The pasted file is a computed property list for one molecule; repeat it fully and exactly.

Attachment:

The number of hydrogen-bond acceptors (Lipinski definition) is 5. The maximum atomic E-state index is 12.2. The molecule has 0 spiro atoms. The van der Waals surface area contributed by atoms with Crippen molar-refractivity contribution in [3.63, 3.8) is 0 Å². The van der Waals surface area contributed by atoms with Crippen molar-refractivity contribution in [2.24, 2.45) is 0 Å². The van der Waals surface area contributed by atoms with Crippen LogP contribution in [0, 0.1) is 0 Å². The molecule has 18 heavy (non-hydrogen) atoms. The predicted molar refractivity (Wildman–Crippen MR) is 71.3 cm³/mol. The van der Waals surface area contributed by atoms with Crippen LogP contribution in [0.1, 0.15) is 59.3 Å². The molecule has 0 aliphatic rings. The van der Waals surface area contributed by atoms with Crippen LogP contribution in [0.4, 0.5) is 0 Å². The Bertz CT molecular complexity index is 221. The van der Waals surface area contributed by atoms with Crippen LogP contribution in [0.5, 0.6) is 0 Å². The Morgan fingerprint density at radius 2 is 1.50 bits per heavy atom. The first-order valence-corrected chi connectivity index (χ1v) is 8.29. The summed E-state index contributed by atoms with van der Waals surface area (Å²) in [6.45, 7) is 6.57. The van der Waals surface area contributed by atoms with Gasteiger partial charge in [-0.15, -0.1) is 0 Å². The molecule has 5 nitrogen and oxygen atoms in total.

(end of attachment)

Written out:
The number of hydrogen-bond acceptors (Lipinski definition) is 5. The maximum atomic E-state index is 12.2. The molecule has 0 spiro atoms. The van der Waals surface area contributed by atoms with Crippen molar-refractivity contribution in [3.63, 3.8) is 0 Å². The van der Waals surface area contributed by atoms with Crippen molar-refractivity contribution in [2.24, 2.45) is 0 Å². The van der Waals surface area contributed by atoms with Crippen LogP contribution in [0, 0.1) is 0 Å². The molecule has 18 heavy (non-hydrogen) atoms. The predicted molar refractivity (Wildman–Crippen MR) is 71.3 cm³/mol. The van der Waals surface area contributed by atoms with Crippen LogP contribution in [0.1, 0.15) is 59.3 Å². The molecule has 0 aliphatic rings. The van der Waals surface area contributed by atoms with Crippen LogP contribution in [0.4, 0.5) is 0 Å². The Bertz CT molecular complexity index is 221. The van der Waals surface area contributed by atoms with Crippen LogP contribution in [0.5, 0.6) is 0 Å². The Morgan fingerprint density at radius 2 is 1.50 bits per heavy atom. The first-order valence-corrected chi connectivity index (χ1v) is 8.29. The summed E-state index contributed by atoms with van der Waals surface area (Å²) in [6.45, 7) is 6.57. The van der Waals surface area contributed by atoms with Gasteiger partial charge in [-0.15, -0.1) is 0 Å². The molecule has 5 nitrogen and oxygen atoms in total.